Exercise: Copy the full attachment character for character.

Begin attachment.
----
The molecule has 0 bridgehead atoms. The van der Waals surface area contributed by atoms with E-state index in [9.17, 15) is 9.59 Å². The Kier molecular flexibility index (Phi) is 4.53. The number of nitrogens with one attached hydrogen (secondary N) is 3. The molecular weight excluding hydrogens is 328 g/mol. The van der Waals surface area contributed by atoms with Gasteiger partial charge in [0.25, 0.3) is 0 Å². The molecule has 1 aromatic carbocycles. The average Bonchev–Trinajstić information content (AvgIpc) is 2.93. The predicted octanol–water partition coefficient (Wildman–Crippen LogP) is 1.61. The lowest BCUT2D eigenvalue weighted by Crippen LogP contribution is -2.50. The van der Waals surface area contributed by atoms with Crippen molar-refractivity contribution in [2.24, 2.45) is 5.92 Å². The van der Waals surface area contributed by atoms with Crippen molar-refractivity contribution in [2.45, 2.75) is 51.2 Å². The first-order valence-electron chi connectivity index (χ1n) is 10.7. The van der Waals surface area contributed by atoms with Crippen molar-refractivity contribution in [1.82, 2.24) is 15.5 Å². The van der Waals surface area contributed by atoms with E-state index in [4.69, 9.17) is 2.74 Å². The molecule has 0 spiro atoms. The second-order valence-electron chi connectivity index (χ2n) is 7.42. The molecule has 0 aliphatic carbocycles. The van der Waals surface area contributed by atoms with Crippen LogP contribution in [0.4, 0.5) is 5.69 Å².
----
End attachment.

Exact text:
The molecule has 0 bridgehead atoms. The van der Waals surface area contributed by atoms with E-state index in [9.17, 15) is 9.59 Å². The Kier molecular flexibility index (Phi) is 4.53. The number of nitrogens with one attached hydrogen (secondary N) is 3. The molecular weight excluding hydrogens is 328 g/mol. The van der Waals surface area contributed by atoms with Gasteiger partial charge in [0.25, 0.3) is 0 Å². The molecule has 1 aromatic carbocycles. The average Bonchev–Trinajstić information content (AvgIpc) is 2.93. The predicted octanol–water partition coefficient (Wildman–Crippen LogP) is 1.61. The lowest BCUT2D eigenvalue weighted by Crippen LogP contribution is -2.50. The van der Waals surface area contributed by atoms with Crippen molar-refractivity contribution in [2.24, 2.45) is 5.92 Å². The van der Waals surface area contributed by atoms with Crippen molar-refractivity contribution in [2.45, 2.75) is 51.2 Å². The first-order valence-electron chi connectivity index (χ1n) is 10.7. The van der Waals surface area contributed by atoms with Crippen molar-refractivity contribution in [1.82, 2.24) is 15.5 Å². The van der Waals surface area contributed by atoms with E-state index in [4.69, 9.17) is 2.74 Å². The molecule has 0 spiro atoms. The second-order valence-electron chi connectivity index (χ2n) is 7.42. The molecule has 0 aliphatic carbocycles. The van der Waals surface area contributed by atoms with Crippen LogP contribution in [0.4, 0.5) is 5.69 Å².